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John Holer, 83, built Marineland into major tourist attraction in Niagara Falls, Ont.

Died June 23, 2018

When John Holer came to Canada’s Niagara Peninsula in 1957, he took a job at a winery in Niagara Falls, but lost it.

Years before he had worked for a circus in Austria, handling performing bears and sea lions.

So he acquired an acre of land in Niagara Falls, Ont., and installed three sea lions in a pair of large steel water tanks that he welded together. He charged 25 cents to see them and another 25 cents for fish to feed them. He called it Marine Wonderland and Animal Farm.

Renamed Marineland, the business has grown to 1,000 acres and become one of the region’s leading tourist attractions, with amusement rides and a great variety of other land and sea creatures. It attracts more than 500,000 visitors annually.

Mr. Holer, its founder, died Saturday in his home near Marineland after a short illness. He was 83.

Born Ivan Holerjem in Maribor, in what is now Slovenia, he studied to become a wine chemist in technical school. After escaping to Austria, he worked in Graz with the Circus Krone and learned to train bears and sea lions.

In Canada, after he lost the winery job, he became a construction laborer. While working at a dry dock in Welland, Ont., he saw a damaged U.S. submarine and was inspired to build a submarine-type amusement ride with a co-worker.

Through a broker, they sold the concept to Walt Disney for $14,000, who made it the basis for the Jules Verne submarine ride. Mr. Holer used his half of the proceeds to develop a recreation area he started on Portage Road.

He opened Marine Wonderland and Animal Farm in 1961. Throughout the next decade, he added dolphins and other animals, built a 2,000-seat “aquatheater” and installed aquariums and shops. In the 1980s, he completed a multimillion-dollar expansion that included what was then the world's longest steel roller coaster.

His animals made headlines in 1963 when a sea lion escaped, went over Niagara Falls and was found sunning itself at Niagara-on-the-Lake.

Controversy arose in the 1970s after Mr. Holer acquired the park’s most popular attractions: orcas from off the coast of British Columbia. Greenpeace activists protested and the incident led to a ban on the capture of orcas there. Keiko, an orca that came from Iceland and starred in the film, “Free Willy,” began its career as a performer at Marineland.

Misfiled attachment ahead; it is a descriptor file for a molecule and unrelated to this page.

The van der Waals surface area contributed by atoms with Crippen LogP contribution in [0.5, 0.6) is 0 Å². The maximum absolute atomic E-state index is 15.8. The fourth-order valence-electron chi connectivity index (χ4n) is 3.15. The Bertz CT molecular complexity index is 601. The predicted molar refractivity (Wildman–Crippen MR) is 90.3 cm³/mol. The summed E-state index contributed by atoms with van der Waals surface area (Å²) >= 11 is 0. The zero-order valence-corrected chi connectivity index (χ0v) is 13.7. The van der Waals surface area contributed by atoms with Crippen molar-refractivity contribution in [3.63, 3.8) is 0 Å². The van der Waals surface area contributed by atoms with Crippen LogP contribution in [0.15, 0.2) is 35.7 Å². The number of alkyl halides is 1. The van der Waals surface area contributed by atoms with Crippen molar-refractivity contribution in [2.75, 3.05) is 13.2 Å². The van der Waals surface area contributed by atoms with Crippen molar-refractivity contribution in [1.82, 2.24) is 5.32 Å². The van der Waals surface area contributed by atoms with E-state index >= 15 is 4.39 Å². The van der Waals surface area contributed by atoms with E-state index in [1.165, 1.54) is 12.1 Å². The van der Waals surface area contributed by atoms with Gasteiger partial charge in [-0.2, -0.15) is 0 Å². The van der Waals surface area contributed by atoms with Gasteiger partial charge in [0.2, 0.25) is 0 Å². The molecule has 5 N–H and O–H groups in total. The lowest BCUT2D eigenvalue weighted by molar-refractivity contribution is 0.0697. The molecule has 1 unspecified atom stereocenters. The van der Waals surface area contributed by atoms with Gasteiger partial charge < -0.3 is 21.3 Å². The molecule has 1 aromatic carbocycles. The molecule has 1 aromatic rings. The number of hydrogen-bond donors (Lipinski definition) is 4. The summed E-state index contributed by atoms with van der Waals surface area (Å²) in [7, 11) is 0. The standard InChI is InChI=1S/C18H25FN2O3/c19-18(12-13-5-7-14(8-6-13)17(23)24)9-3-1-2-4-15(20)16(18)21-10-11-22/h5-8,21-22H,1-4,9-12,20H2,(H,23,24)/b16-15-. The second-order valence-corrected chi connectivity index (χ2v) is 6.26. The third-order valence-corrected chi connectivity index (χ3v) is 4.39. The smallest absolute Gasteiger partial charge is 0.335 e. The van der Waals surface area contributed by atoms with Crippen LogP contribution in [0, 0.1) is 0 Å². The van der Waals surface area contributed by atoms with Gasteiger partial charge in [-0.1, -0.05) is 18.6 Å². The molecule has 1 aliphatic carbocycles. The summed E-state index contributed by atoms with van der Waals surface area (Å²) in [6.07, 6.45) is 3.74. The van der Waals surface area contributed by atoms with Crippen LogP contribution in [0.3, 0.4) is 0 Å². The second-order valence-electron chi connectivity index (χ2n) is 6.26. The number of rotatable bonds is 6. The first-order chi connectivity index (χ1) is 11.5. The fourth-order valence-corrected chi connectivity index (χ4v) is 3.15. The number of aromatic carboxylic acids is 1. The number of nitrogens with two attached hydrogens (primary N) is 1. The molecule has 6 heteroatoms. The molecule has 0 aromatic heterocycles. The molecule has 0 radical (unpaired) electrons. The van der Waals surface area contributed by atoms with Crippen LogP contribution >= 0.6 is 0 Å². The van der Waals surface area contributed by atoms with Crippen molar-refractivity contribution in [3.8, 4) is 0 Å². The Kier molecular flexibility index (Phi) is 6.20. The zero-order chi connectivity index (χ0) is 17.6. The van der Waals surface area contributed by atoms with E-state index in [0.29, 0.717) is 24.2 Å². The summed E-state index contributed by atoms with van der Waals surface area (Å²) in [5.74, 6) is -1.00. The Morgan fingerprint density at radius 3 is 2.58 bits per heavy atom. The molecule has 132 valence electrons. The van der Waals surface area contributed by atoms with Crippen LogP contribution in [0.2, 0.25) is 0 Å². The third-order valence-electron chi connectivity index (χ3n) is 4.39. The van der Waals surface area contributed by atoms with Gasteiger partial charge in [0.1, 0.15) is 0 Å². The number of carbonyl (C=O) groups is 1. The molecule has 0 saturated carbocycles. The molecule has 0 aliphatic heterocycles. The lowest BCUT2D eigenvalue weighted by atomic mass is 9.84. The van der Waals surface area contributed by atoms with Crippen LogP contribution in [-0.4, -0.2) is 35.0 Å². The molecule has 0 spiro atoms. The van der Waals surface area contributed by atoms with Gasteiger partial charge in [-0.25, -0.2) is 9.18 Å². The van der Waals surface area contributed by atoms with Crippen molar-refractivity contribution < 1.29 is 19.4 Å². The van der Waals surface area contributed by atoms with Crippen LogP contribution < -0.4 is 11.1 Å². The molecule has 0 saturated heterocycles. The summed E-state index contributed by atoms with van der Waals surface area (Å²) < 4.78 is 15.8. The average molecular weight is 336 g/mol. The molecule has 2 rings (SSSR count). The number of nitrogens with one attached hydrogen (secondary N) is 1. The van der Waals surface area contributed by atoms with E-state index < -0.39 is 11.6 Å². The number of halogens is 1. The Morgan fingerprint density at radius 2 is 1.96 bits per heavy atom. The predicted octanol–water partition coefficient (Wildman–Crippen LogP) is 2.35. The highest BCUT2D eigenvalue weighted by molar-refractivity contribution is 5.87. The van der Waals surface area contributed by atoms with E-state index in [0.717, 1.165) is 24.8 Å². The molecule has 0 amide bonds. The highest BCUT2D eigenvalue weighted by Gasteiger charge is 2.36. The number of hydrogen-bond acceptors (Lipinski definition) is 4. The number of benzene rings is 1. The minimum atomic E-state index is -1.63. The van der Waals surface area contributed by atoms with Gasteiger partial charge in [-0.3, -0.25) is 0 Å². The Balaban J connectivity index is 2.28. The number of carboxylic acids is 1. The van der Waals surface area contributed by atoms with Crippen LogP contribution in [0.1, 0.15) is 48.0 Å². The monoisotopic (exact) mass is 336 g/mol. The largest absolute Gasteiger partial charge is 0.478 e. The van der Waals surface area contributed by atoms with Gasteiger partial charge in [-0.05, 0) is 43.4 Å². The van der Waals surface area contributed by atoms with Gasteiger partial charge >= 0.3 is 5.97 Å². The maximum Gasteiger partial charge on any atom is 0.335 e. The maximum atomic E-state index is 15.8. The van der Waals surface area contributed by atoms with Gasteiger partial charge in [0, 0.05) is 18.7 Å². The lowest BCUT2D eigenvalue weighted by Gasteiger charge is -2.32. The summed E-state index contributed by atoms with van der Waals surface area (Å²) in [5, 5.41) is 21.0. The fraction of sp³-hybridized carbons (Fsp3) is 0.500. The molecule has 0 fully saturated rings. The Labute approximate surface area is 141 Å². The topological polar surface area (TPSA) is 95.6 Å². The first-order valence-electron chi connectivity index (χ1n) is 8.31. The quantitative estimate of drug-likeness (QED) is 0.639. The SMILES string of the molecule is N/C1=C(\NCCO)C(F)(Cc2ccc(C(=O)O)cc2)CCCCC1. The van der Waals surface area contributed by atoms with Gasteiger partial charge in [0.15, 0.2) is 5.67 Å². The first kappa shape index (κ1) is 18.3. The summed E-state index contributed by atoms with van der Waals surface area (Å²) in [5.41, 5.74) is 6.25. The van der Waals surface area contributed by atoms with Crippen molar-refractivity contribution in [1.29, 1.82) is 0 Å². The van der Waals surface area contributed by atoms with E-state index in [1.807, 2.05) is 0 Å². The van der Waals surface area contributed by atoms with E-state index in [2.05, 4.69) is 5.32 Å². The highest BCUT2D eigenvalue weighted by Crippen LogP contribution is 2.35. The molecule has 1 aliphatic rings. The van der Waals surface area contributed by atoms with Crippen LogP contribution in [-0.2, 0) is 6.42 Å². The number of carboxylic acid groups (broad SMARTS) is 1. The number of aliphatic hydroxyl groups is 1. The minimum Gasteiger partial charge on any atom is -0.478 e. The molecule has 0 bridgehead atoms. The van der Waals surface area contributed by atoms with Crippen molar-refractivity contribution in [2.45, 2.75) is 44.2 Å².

In 1976, the U.S. government seized six trained dolphins Mr. Holer was importing from Mexico when the chartered plane carrying them was forced down by bad weather in Beaumont, Texas, and the pilot did not have a permit to transport them. They were released into the Gulf of Mexico, and Mr. Holer sued for $3 million.

Marineland now boasts the world’s largest exhibit for viewing beluga whales in captivity, but deaths of belugas and other animals, along with charges of mistreatment, led to a series of protests at the park and lawsuits against Marineland, which Mr. Holer challenged with countersuits.

“If I didn’t take care of my animals, I’d be out of business,” he told the Canadian Press in 2000.

Last year, 11 charges of animal cruelty lodged by the Ontario Society for the Prevention of Cruelty to Animals were dismissed and Marineland filed suit against the OSPCA.

Mr. Holer ran into more controversy in 2009 when he issued eviction notices to tenants of a trailer park that he purchased five years earlier to expand his theme park. One of the tenants committed suicide, saying she had nowhere else to go.

Active in running Marineland until a few weeks ago, Mr. Holer was planning to develop Canada’s largest outdoor aviary.

Mayor Jim Diodati of Niagara Falls, Ont., praised him for creating thousands of jobs and bringing more visitors to the area.

Even his critics gave Mr. Holer credit as an entrepreneur.

In a statement on social media, former activist Mike Garrett, who faced lawsuits for his Marineland protests, said, “Regardless of personal beliefs, Mr. Holer was from a different generation and accomplished much with very little.”

Survivors include his wife of 46 years, Marie; a son, Peter; a brother, Bronko; a sister, Marica; and two granddaughters.

A Mass of Christian Burial was offered June 27 in Our Lady of Peace Catholic Church, 6944 Stanley Ave., Niagara Falls, Ont.

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